Film review: The Northman
Gory Viking revenge movie based on the myth that inspired Hamlet
“You should really put in some kind of training before submitting yourself to this Viking Braveheart,” said Tom Shone in The Sunday Times. An adaptation of the Norse folk tale that inspired Hamlet, the film is “a beast” – a “grunting, howling, gore-soaked tangle of blood, muscle and vengeance” that is both “incredibly violent and magisterially strange”. The tale revolves around Amleth (Alexander Skarsgård), a prince who, as a boy, watched his uncle (Claes Bang) murder his father before carrying off his mother (Nicole Kidman) and seizing the throne. Amleth flees overseas but returns to the kingdom as an adult, transformed by the intervening years into a hulking Viking “berserker” with a “heart of cold fire” that is now bent on revenge. “The film feels not so much shot and edited as dropped from the sky by ravens and beaten into shape in a smithy.” I loved it.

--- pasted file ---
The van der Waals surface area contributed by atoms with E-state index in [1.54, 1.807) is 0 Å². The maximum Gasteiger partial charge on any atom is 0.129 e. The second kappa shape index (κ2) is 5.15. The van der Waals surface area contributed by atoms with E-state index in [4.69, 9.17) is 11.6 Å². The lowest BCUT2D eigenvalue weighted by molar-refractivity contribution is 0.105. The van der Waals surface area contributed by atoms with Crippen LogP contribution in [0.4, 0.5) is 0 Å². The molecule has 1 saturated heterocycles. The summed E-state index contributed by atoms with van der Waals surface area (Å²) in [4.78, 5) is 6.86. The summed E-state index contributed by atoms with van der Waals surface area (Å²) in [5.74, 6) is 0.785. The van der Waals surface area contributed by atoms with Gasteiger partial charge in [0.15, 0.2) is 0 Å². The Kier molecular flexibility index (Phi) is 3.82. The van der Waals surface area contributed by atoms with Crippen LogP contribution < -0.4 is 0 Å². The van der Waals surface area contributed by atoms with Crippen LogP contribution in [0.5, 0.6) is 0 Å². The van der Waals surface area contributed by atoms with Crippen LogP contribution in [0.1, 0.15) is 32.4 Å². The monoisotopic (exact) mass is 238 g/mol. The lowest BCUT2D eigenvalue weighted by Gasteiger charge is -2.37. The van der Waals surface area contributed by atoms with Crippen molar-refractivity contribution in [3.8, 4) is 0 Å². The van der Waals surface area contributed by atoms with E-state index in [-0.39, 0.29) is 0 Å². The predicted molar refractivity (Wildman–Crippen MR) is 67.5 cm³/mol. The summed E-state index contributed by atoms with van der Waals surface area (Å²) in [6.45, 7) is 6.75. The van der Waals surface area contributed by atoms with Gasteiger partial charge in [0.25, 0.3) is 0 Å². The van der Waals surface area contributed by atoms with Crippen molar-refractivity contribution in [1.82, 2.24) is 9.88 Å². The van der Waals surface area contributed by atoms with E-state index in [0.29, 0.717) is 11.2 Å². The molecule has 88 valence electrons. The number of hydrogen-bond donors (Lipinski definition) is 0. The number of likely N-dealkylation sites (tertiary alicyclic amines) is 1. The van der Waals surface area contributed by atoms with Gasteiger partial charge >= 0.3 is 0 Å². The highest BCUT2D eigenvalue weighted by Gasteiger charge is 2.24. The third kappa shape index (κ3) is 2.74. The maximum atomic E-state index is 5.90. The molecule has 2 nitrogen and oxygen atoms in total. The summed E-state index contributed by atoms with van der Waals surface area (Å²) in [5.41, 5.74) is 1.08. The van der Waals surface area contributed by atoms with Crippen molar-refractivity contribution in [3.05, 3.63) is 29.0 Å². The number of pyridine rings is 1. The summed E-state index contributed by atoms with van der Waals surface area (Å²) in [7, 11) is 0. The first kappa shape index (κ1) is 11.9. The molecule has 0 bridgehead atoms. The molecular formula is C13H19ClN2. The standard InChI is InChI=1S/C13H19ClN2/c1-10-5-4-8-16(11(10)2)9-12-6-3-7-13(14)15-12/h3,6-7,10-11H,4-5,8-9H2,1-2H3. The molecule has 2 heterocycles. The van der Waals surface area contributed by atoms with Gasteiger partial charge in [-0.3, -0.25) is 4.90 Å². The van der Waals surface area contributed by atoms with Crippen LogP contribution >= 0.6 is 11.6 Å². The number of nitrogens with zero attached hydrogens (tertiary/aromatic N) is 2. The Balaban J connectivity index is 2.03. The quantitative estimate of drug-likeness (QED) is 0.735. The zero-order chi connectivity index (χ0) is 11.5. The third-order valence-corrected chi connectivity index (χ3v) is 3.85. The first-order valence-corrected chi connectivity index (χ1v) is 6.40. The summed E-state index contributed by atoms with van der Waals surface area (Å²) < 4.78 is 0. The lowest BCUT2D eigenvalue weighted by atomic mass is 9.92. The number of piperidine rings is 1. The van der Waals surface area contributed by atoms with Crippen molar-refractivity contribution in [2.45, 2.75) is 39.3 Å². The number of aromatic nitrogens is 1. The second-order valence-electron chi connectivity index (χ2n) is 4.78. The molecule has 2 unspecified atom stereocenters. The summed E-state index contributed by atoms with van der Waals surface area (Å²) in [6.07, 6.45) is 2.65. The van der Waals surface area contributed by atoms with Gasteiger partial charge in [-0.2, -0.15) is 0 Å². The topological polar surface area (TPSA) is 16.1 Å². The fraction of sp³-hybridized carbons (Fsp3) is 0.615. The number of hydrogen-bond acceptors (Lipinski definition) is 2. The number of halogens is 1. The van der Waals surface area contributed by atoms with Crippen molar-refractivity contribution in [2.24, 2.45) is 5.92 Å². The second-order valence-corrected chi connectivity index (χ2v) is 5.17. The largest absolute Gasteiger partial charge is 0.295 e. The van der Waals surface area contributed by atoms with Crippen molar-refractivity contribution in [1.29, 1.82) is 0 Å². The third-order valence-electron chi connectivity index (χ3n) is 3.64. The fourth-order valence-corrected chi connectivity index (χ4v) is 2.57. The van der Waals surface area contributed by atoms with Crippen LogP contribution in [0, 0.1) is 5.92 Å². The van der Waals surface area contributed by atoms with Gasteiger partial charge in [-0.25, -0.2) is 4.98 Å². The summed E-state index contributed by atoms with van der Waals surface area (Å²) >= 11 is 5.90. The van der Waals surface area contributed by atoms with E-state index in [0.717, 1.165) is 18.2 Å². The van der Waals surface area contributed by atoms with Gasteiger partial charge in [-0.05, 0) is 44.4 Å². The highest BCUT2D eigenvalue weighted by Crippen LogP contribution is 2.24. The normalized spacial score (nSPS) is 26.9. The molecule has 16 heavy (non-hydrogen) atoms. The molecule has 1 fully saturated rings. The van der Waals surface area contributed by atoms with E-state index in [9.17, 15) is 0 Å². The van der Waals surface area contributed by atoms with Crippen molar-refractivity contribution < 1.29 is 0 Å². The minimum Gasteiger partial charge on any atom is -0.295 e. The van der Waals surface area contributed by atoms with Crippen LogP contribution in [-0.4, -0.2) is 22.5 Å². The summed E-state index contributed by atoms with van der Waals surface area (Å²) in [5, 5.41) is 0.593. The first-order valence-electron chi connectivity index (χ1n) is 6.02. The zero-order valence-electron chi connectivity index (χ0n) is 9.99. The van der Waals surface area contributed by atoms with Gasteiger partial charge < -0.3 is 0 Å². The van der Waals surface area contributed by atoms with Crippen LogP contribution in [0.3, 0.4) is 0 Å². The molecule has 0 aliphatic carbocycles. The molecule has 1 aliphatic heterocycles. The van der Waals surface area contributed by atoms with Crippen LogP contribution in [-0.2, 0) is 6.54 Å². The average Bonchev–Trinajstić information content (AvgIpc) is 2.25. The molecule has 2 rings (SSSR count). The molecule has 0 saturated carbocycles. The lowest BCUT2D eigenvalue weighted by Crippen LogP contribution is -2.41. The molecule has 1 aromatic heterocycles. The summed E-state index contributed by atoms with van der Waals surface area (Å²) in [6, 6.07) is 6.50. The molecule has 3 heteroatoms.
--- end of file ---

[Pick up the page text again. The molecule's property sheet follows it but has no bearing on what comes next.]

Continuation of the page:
The Northman has been proclaimed a “masterpiece”, said Matthew Bond in The Mail on Sunday, but I can’t see why. “Yes, it looks magnificent”, but there’s little more than “muscle and machismo” to Skarsgård’s role – and how this film “escaped with only a 15 certificate is beyond me”.
It is violent, said Kevin Maher in The Times, but it is also rather silly. Director Robert Eggers (The Witch, The Lighthouse) takes his “Scandinavian beefcakes” so seriously, there are moments when the film lapses into “risible camp”. “Sleep well, night blade,” was the line that got me giggling, and after that, it was hard to stop. Other inadvertently funny bits are Amleth’s romance with a “sassy slave” played by Anya Taylor-Joy, and the cast’s sing-songy accents. The film is a one-note fiasco, a “foam-flecked depiction of cartoon machismo” from a director who should have known better.